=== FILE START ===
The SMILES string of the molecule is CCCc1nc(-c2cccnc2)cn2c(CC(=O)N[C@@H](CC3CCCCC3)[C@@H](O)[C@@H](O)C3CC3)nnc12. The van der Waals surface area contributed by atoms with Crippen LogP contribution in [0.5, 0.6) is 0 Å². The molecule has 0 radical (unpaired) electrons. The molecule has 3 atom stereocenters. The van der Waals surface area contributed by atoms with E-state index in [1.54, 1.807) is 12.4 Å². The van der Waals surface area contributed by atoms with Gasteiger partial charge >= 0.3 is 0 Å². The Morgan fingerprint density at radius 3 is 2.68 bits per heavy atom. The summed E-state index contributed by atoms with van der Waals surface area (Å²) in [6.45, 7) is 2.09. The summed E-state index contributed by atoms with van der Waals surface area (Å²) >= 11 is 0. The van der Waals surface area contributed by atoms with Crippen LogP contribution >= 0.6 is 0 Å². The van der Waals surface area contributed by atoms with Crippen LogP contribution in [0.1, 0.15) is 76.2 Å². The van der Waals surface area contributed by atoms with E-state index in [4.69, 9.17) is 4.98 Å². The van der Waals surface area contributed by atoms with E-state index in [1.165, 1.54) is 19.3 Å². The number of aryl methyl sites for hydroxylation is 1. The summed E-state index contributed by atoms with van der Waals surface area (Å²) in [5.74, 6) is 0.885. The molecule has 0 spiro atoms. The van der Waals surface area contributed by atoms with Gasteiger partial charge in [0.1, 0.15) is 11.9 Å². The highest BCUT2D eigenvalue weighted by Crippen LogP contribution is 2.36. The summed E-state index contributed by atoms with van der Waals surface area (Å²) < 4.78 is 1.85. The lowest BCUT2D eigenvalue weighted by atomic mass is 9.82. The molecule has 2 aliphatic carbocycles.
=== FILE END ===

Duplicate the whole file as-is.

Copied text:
The SMILES string of the molecule is CCCc1nc(-c2cccnc2)cn2c(CC(=O)N[C@@H](CC3CCCCC3)[C@@H](O)[C@@H](O)C3CC3)nnc12. The van der Waals surface area contributed by atoms with Crippen LogP contribution in [0.5, 0.6) is 0 Å². The molecule has 0 radical (unpaired) electrons. The molecule has 3 atom stereocenters. The van der Waals surface area contributed by atoms with E-state index in [1.54, 1.807) is 12.4 Å². The van der Waals surface area contributed by atoms with Gasteiger partial charge >= 0.3 is 0 Å². The Morgan fingerprint density at radius 3 is 2.68 bits per heavy atom. The summed E-state index contributed by atoms with van der Waals surface area (Å²) in [6.45, 7) is 2.09. The summed E-state index contributed by atoms with van der Waals surface area (Å²) >= 11 is 0. The van der Waals surface area contributed by atoms with Crippen LogP contribution >= 0.6 is 0 Å². The van der Waals surface area contributed by atoms with Crippen LogP contribution in [0.1, 0.15) is 76.2 Å². The van der Waals surface area contributed by atoms with E-state index in [4.69, 9.17) is 4.98 Å². The van der Waals surface area contributed by atoms with E-state index in [1.165, 1.54) is 19.3 Å². The number of aryl methyl sites for hydroxylation is 1. The summed E-state index contributed by atoms with van der Waals surface area (Å²) in [5.74, 6) is 0.885. The molecule has 0 spiro atoms. The van der Waals surface area contributed by atoms with Gasteiger partial charge in [0.1, 0.15) is 11.9 Å². The highest BCUT2D eigenvalue weighted by Crippen LogP contribution is 2.36. The summed E-state index contributed by atoms with van der Waals surface area (Å²) < 4.78 is 1.85. The lowest BCUT2D eigenvalue weighted by atomic mass is 9.82. The molecule has 2 aliphatic carbocycles.